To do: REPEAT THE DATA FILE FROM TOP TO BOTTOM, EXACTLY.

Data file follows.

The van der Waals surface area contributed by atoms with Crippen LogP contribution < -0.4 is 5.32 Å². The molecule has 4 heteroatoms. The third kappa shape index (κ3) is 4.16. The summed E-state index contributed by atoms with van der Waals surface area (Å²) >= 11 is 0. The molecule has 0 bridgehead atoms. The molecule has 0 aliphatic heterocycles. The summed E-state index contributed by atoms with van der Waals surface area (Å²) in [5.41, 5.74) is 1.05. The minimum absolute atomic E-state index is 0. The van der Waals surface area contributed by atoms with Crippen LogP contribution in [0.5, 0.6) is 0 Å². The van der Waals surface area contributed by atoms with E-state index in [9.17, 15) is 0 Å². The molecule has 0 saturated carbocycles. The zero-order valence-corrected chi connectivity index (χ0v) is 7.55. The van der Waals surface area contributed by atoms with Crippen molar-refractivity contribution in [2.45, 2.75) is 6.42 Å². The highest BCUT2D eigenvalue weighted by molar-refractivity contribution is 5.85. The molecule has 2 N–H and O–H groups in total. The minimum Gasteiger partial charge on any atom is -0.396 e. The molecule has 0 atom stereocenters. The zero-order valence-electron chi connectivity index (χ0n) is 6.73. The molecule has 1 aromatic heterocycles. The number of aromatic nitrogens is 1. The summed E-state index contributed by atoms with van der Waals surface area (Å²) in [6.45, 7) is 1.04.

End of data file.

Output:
The van der Waals surface area contributed by atoms with Crippen LogP contribution < -0.4 is 5.32 Å². The molecule has 4 heteroatoms. The third kappa shape index (κ3) is 4.16. The summed E-state index contributed by atoms with van der Waals surface area (Å²) >= 11 is 0. The molecule has 0 bridgehead atoms. The molecule has 0 aliphatic heterocycles. The summed E-state index contributed by atoms with van der Waals surface area (Å²) in [5.41, 5.74) is 1.05. The minimum absolute atomic E-state index is 0. The van der Waals surface area contributed by atoms with Crippen LogP contribution in [0.5, 0.6) is 0 Å². The van der Waals surface area contributed by atoms with E-state index in [9.17, 15) is 0 Å². The molecule has 0 saturated carbocycles. The zero-order valence-corrected chi connectivity index (χ0v) is 7.55. The van der Waals surface area contributed by atoms with Crippen molar-refractivity contribution in [2.45, 2.75) is 6.42 Å². The highest BCUT2D eigenvalue weighted by molar-refractivity contribution is 5.85. The molecule has 2 N–H and O–H groups in total. The minimum Gasteiger partial charge on any atom is -0.396 e. The molecule has 0 atom stereocenters. The zero-order valence-electron chi connectivity index (χ0n) is 6.73. The molecule has 1 aromatic heterocycles. The number of aromatic nitrogens is 1. The summed E-state index contributed by atoms with van der Waals surface area (Å²) in [6.45, 7) is 1.04.